Fiber optic cables have long been the arteries of global communication - but still have weaknesses. (Image: Thinkstock)
Reading aloud They connect continents over thousands of kilometers, but are only a few centimeters thick. Fiber optic cables have long been the backbone of our global information society. 15 million simultaneous phone calls or the content of 250 DVDs in one second are no problem for the fast-moving ladder. On very long distances, however, there are still strong losses in the transmission over optical fibers. Because physical effects ensure that the light signal attenuates quickly and is superimposed by interference. A new method to reduce distortion and signal loss over long distances has now been tested by Bell Labs researchers in New Jersey. They were able to transmit data at 400 megabits per second over 12, 800 kilometers - ten times further than previously possible. Fiber optic cables have long been the method of choice when it comes to sending large amounts of digital data. "They've made the exponential growth in communications capacity possible, " said Xiang Liu of Bell Labs and his colleagues. With transmission rates of hundreds of megabits to even terabits per second, optical fibers are already superior to satellites in terms of data capacity and transmission speed.

The principle of optical transmission is relatively simple: The actual conductor usually consists of a quartz glass fiber, which is surrounded by a jacket of less refractive material. At the beginning of the optical fiber link, a light emitting diode or laser diode converts the incoming electrical signals into light waves. The light enters the core of the fiber and expands. It is reflected by the walls of the core and thereby kept on track. At the other end, the receiving photodiode converts it back into electrical signals. The big advantage is that unlike electrons in the copper cable, the light moves almost without resistance. It therefore hardly loses momentum in thousands of kilometers of glass fiber cables and is still traveling at almost the speed of light there. In addition, the different wavelengths of light can be provided with different information, which then go on the journey at the same time.

Moved copy as equalization helper

Unfortunately, the whole thing has a catch: Due to various physical effects, the light signal in the fiber is weakened and distorted relatively quickly. Depending on the wavelength and data rate, the range of such a transmission is therefore very limited. To bridge longer distances, the signal must be modified at regular intervals along the line by amplifiers and signal corrections. Liu and his colleagues have now tested a method to reduce or effectively filter out distortions. display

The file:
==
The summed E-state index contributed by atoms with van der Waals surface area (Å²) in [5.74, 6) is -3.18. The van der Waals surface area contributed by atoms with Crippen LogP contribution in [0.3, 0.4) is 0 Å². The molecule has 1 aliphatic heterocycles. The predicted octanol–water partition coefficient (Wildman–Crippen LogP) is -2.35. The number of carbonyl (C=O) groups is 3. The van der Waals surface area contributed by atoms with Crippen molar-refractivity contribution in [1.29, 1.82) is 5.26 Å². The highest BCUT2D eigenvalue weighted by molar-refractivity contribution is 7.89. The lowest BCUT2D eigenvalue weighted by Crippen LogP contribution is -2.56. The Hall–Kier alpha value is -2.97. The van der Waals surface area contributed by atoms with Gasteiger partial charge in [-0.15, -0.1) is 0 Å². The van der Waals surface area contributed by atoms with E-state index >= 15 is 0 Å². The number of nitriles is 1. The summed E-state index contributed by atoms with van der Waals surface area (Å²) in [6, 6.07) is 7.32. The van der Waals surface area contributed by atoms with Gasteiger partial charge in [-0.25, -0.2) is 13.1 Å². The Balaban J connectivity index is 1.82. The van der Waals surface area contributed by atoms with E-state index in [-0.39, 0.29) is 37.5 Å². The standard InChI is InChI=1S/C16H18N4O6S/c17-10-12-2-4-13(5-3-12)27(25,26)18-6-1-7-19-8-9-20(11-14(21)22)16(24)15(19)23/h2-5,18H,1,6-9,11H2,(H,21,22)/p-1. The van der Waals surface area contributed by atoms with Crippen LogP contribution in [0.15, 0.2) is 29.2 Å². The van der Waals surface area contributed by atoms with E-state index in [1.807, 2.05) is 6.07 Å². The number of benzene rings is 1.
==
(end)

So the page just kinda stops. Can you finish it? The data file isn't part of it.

Their trick: they sent their signal not in a ray of light on the journey, but in two copies. These were sent but slightly offset, so that the waves do not swing in common mode, but exactly against each other: Whenever one reached a high, the other had a low. The disturbing effects acting at a certain time trigger slightly different distortions for the two waves. "This allows us to filter out the interference by re-aligning and superimposing the waves at the end of the signal path, " the researchers explain. Disorders then appear as rashes that do not match in both. If you remove these, the original form of the signal can be reconstructed. This method reduces nonlinear distortion by more than 8.5 decibels, the researchers said.

What that means in practice was demonstrated by Liu and his colleagues in a long-distance trial. They sent eight such shifted pairs of signals with a data rate of 400 megabits per second in succession through a loop out of an 80-kilometer-long fiber-optic cable. As it turned out, they were able to extract the signal from the noise even after traveling a total of 12, 800 kilometers in this test track.

Xiang Liu (Bell Labs, Holmdel) et al., Nature Photonics, doi: 10.1038 / nphoton.2013.109 © science.de - === Nadja Podbregar

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